AstraZeneca teams up with Russia’s Sputnik V vaccine for COVID-19 trials

from ABC News, Australia

[ Editor’s Note: This seems like a rational approach, so it receives a gold star for vaccine coordination, combining and testing the two types of vaccines to see if together they give a greater level of protection in particular profile groups or in general.

This has always been the theoretical silver lining in the current pandemic, that the health and financial widespread devastation would spur countries to unite their efforts to be agile in dealing with the next challenge.

The biggest concern is that the vaccines are not producing as high an antibody protection in seniors. Their lower immunity level is an obvious factor, but after all the effort that has gone into producing these vaccines, we are seeing a shared interest in testing ‘cocktail’ formulations to see if they can boost protection levels.

There is a benefit even in the failure of such an effort, as it advances research; and attention and funding can be shifting to new areas of research.

The bottom line, after Trump, is that we might see a new attitude on building WHO as the coordinator of a global defense response to avoid the devastation that Covid-19 has left in its wake.

The Trump regime will have to wear the shame of its dismissive attitude toward the pandemic preparation work that the Obama team had prepared, but where the Trumpers viewed it as a waste of time, as it was not a power vehicle to enhance one’s reputation in the administration.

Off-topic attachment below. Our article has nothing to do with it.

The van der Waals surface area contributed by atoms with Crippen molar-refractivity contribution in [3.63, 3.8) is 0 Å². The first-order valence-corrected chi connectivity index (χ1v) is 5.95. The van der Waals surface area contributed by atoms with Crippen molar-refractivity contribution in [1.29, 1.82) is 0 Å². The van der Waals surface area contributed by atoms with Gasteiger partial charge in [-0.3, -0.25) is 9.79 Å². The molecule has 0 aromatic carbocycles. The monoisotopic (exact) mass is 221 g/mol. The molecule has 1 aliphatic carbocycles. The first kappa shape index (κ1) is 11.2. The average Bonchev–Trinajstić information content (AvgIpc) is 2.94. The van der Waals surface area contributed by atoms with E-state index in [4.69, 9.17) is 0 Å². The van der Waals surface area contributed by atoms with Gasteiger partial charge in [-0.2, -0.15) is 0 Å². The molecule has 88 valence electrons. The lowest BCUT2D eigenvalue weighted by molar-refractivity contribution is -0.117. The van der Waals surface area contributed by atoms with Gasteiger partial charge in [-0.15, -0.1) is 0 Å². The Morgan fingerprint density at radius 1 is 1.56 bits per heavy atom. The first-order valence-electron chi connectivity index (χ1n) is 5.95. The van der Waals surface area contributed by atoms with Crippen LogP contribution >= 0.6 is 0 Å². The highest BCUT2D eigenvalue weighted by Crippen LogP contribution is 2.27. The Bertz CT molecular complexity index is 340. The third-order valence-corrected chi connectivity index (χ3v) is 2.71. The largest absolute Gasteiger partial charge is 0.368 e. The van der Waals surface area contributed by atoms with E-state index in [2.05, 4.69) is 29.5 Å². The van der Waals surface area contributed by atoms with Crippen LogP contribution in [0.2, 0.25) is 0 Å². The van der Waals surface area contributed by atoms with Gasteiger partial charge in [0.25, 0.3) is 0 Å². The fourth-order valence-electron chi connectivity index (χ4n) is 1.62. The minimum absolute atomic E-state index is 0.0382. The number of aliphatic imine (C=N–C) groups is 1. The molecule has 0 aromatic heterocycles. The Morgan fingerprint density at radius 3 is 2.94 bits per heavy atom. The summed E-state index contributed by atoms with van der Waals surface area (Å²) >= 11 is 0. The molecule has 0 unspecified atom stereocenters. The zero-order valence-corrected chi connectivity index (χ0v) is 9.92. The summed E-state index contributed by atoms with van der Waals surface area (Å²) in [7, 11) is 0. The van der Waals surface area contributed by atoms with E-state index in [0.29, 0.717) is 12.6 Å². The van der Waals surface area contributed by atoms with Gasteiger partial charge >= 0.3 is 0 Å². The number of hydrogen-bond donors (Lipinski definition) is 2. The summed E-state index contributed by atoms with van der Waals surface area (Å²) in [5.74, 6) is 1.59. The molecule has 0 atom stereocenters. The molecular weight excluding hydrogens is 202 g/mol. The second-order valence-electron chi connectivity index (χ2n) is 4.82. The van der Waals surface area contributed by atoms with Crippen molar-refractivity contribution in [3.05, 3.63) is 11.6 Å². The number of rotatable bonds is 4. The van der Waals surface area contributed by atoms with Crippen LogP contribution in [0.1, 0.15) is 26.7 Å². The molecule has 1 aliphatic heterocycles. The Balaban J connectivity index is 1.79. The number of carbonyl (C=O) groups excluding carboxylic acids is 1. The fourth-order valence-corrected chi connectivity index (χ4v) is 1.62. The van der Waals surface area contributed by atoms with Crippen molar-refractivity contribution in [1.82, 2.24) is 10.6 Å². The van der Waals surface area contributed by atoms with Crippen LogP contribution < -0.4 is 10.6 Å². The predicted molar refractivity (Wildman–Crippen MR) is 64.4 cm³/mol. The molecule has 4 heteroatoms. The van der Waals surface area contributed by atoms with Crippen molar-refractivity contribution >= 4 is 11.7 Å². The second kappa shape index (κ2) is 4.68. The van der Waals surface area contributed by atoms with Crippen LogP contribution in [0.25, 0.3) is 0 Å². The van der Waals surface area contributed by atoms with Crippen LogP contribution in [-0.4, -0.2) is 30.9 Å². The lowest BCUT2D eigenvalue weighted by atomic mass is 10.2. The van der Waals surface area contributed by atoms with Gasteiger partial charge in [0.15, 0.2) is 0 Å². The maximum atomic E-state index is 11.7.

There were more and more empty Trump team seats during briefings as time went on, the tip of the iceberg that would eventually reveal that few were there to serve, but to gain and exploit their positions to their fullest personal benefit Jim W. Dean ]

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First published … December 11, 2020 

AstraZeneca will start clinical trials to test a combination of its experimental COVID-19 vaccine with Russia’s Sputnik V shot, in a bid to boost the efficacy of the British drugmaker’s vaccine.

Trials will start by the end of the year, according to Russia’s sovereign wealth fund, which has funded Sputnik V. The vaccine trial was named after the Soviet-era satellite that triggered the space race.

AstraZeneca said in a statement it was considering how it could assess combinations of different vaccines.

The company said it would begin exploring with Russia’s Gamaleya Institute, which developed Sputnik V, whether two common cold virus-based vaccines could be successfully combined. It did not give further details.

The news came as France’s Sanofi and Britain’s GlaxoSmithKline said clinical trials of their COVID-19 vaccine showed an insufficient immune response in older people.